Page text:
For every part of the recipe — and yes, I followed (still follow) recipes like Evangelicals follow Scripture — this kind of off-timing was the norm. Pro tip: 7-year-old twin girls can't not eat for seven hours. That night, they had already finished their rotini and Classico by the time the coq au vin was finally ready to serve, its luscious blood-red sheen hiding winking lardon and smart little pearl onions. The chicken was tender; the flavors pretty great, at least from what I'd tasted as I went.
I'd made a coq au vin; the kitchen looked like Fallujah. The kids were asleep, and I was pretty whacked, so I wrapped the coq au vin up in foil, helped myself to a plate of rotini, and fell asleep watching Lost in Translation, that movie about a lonely man lost in a foreign country, missing his wife who doesn't miss him.
In the subsequent years, I have become, well, a sort of cook. I have a white chef's jacket, and a baking apron the kids got me from Italy that reads RISTORANTE BIG PAPI. Coq au vin has turned from a puzzling obstacle course into a meal I can make with my eyes closed. Same goes for pesto, steak Diane (it's always 1955 in my house), and something I call chicken Pandowski, a delicious chicken/mustard/white wine/tarragon concoction named, in my house at least, after previous tenants who left behind a welcome mat with their terrific name on it.
I bake now, too — cakes, my own ginger snaps, and an apple pie that is requested by my Thanksgiving adopted family, and by my daughters. At Thanksgiving, my girls head to their grandmother's house, and I miss them, but they're almost 17 now, and I wouldn't be so vain as to imagine they miss me. But sometimes, I like to imagine them missing my cooking, at least, although it is not still without some significant disasters.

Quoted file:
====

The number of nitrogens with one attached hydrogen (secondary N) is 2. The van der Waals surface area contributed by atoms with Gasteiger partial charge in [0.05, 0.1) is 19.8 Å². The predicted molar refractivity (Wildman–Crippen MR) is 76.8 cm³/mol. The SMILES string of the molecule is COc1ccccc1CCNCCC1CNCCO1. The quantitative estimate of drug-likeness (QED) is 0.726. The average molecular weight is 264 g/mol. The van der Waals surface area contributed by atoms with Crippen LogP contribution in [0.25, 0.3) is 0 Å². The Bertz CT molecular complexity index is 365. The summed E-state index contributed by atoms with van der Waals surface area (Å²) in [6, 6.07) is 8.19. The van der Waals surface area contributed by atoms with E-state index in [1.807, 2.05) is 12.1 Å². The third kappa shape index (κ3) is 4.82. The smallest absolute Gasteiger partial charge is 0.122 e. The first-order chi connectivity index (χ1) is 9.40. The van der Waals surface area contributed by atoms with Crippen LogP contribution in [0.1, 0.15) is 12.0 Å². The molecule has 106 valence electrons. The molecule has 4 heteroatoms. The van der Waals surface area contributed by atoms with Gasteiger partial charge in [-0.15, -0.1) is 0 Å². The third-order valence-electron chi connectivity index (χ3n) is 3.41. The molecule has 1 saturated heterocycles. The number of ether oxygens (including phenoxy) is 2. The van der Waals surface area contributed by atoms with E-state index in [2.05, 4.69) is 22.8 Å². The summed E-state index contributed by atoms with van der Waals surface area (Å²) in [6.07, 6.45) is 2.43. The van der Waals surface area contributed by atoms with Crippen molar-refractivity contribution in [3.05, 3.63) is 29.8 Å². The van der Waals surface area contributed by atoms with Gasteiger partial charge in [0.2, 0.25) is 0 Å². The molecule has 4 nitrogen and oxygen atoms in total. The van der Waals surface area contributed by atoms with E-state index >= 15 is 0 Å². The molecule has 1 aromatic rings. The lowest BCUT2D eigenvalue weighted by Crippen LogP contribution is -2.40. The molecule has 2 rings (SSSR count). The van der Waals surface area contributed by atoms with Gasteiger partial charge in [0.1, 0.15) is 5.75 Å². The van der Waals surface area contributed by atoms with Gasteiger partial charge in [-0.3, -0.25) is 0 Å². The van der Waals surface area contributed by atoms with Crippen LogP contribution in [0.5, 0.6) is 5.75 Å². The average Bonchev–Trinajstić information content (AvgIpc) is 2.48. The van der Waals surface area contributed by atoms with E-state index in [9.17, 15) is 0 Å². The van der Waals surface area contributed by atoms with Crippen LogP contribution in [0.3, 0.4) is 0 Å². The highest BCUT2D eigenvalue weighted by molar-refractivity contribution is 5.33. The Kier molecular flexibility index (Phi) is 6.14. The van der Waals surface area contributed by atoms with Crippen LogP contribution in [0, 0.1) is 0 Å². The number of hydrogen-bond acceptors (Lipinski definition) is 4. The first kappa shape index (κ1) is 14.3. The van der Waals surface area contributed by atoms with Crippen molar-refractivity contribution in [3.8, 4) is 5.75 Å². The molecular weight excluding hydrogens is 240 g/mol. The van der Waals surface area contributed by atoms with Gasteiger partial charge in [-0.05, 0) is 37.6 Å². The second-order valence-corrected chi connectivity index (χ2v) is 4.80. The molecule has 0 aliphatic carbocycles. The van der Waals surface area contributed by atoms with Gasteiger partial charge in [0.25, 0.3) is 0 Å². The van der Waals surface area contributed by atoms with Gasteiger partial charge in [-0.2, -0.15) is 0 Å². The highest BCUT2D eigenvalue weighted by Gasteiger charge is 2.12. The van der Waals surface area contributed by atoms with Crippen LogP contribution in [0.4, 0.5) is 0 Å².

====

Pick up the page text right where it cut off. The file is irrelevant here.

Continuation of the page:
Recently I made penne alla vodka, a favorite of one of the girls, and misreading the recipe — told you there's always a recipe — I employed 1/2 tablespoon of red pepper flakes, instead of 1/4 teaspoon. I thought it looked like a lot (I'm getting pretty good as you can see!), but that's what the book said. The daughter who likes penne alla vodka gamely ate a mouthful while the rest of us around the table choked and squawked and generally went on as though we were Tsars and our food taster had just died. She said it wasn't that bad, but I'll tell you what isn't that bad: Sonic. They have tater tots, for a start, and it's a five-minute drive away.
My smart, funny, kind, and beautiful daughters can go hours in between meals, now that they're older, but still, there's something so fundamental about feeding your children — I think it's called love — that the five-minute drive to Sonic that night took three, just in case they were hungry. By the time I got back with the food, my girls had read the recipe I'd followed, and handing me a set of reading glasses they said, almost in unison, "It says 1/4 teaspoon, but thanks for the tots, Big Papi."